Kwanzaa Culinarians

Recipes and Food Stories from the African Diaspora

Red Beans and Chicken with Wild Rice

Red Beans and Chicken with Wild Rice

There’s a bean and rice version in every African Diaspora cuisine. Pigeon peas are commonly in Dominican, Haitian and Puerto Rican recipes. Black beans are found in Latin America dishes. Cow peas or black-eyed peas are mostly associated with Hoppin’ John dishes in American Southern cuisines. In Louisiana, particularly within the Creole culture, red kidney beans are a popular choice. Traditionally served as a simple Monday meal with leftover pork bones from a Sunday dinner, Red Beans and Rice only needs a few herbs and spices. In this version of red beans and rice, chicken and turkey Andouille sausage is added for more flavor. Instead of classic white rice, a wild rice blend is used for its nutty flavor and texture, increasing the health value of this recipe. The resulting clean and robust taste is proof that classic American Southern cuisine can be healthy, too.

Red Beans and Chicken with Wild Rice
Originally posted on

Olive oil; as needed
1 whole chicken; cut into parts; seasoned and marinated in fresh black pepper, sea salt, a dash of cayenne, 1/4 tsp. smoked paprika, 1 minced fresh garlic, a dash of red balsamic vinegar and olive oil
1 lb. plum tomatoes; diced or one 14 oz. canned chopped tomatoes
12 oz. dried red kidney beans
1/2 tsp. baking soda
1 large onion; diced
3-4 carrots; diced
2-3 celery stalks; diced*
1 jalapeno; seeds and ribs discarded; diced
2 large garlic cloves; minced
1 green bell pepper; diced
1 tsp. smoked paprika
Fresh black pepper and sea salt; to taste
A dash of celery seed
1-12 oz. chicken (or pork) Andouille sausage; sliced**
32 oz. low-sodium chicken stock
(Optional) 1/2 cup red wine
1 bay leaf
2 tbsp. tomato paste
1/2 cup minced fresh herbs (rosemary, oregano, parsley and/or sage)
1 bunch of fresh thyme; tied with twine
2-cups flat-leaf parsley; roughly chopped
(Optional) 2-cups diced small sweet potatoes or winter squash
Cooked white, brown and/or wild rice†
Garnish: Sliced radishes, favorite hot sauce brand, Chopped green scallions, celery leaves and/or parsley

Wild Rice

1. Place red kidney beans with 1/2 tsp. of baking soda in a bowl and cover with water to soak overnight. Drain and rinse. Set aside.
2. If using fresh tomatoes: Place tomatoes in a medium size pot of boiling water. Remove tomatoes after about 20 to 30 seconds, or when the skin starts to peel. When cool enough to handle, slip skins off. Roughly chop tomatoes and place in a bowl with their juice.
3. Over medium temperature in a large pot, heat olive oil until hot. Add the chicken and brown on both sizes. Remove chicken to a paper-toweled lined plate. Set aside. Dump out excess oil, reserve about a tablespoon.
4. Add the sausage slices and brown. Remove to the same plate as the chicken parts. Set aside.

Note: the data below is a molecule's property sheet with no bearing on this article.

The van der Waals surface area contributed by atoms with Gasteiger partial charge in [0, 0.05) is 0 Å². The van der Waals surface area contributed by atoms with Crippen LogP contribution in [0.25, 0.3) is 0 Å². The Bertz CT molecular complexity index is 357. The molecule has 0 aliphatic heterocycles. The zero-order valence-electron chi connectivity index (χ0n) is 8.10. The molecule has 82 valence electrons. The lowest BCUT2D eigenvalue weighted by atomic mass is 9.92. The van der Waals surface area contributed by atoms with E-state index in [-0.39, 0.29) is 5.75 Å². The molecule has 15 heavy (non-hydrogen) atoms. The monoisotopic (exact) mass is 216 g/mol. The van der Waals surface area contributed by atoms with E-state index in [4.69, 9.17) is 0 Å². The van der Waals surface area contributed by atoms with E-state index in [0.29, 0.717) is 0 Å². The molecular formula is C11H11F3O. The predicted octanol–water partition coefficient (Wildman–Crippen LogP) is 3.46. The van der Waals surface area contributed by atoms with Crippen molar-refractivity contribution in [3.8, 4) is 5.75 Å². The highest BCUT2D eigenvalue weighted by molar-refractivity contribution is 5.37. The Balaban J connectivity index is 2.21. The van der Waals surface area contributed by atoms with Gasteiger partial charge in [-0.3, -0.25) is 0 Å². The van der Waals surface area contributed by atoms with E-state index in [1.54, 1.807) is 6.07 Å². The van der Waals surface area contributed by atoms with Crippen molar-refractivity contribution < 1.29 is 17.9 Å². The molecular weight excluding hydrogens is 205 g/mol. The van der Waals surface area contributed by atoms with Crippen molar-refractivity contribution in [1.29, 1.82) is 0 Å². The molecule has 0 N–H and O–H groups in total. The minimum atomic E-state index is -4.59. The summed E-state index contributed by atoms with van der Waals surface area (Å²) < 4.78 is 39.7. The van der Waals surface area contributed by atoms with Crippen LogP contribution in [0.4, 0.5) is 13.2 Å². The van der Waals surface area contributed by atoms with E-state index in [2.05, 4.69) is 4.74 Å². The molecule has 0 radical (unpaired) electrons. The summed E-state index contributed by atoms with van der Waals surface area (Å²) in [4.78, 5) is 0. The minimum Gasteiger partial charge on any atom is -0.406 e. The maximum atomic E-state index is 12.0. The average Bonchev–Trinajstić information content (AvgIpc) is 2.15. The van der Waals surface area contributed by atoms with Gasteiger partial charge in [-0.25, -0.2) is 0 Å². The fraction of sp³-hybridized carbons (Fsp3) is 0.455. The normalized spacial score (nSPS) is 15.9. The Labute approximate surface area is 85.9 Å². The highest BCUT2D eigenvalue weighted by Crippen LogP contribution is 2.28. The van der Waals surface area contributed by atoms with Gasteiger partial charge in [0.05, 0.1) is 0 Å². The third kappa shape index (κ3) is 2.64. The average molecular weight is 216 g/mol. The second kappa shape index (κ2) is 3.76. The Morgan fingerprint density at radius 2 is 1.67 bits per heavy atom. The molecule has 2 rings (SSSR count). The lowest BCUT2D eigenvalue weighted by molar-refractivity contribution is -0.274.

5. Add onions, carrots, celery, and jalapeno to the reserved oil in the pot. When the onions are translucent, add the garlic and stir for about 30 seconds. Add the green pepper, smoked paprika, sea salt and fresh black pepper.
6. Return the chicken parts and sausage slices back to the pot. Add the bay leaf, chicken stock and wine (optional). When the liquids are boiling, add the dried kidney beans. Partly cover the pot and maintain a rapid simmer. Stir occasionally.
7. After 45 minutes add sea salt, tomatoes, tomato paste, fresh herbs, thyme bunch and 1-cup of fresh parsley. Partly cover the pot and continue to maintain a rapid simmer. Stir occasionally. Adjust seasoning as needed.
8. Continue and simmer for an additional 45 minutes to one hour or until the red kidney beans or done. Time varies based on the freshness of the beans.
9. Meanwhile, cook the wild and/or brown rice.
10. (Optional) 20 minutes before the beans are done, add diced sweet potatoes or winter squash.
11. When the beans are done, stir in the remaining second cup of parsley. Adjust seasoning.
12. Serve red beans over wild rice. Use your favorite hot sauce brand. Garnish with sliced radishes, celery and/or parsley leaves.
13. Enjoy.

About Sanura of

In 2009, Sanura Weathers started a sweet, savory, buttery, green and healthy food blog at As a Food Writer and Graphic Designer, Sanura creates a visually appetizing food blog redefining comfort and traditional recipes with a healthy twist. Sanura also edits and curates writers for


This entry was posted on December 13, 2011 by in 2011, Recipe and tagged , , , , , , .

Enter your email address to follow this blog and receive notifications of new posts by email.

Learn more about Kwanzaa

The word "Kwanzaa" comes from the phrase, "matunda ya kwanza" which means "first-fruits." Kwanzaa's extra "a" evolved as a result of a particular history of the Organization Us. It was clone as an expression of African values in order to inspire the creativity of our children. In the early days of Us, there were seven children who each wanted to represent a letter of Kwanzaa. Since kwanza (first) has only six letters, we added an extra "a" to make it seven, thus creating "Kwanzaa." To learn more about Kwanzaa, visit the Official Kwanzaa Website.

%d bloggers like this: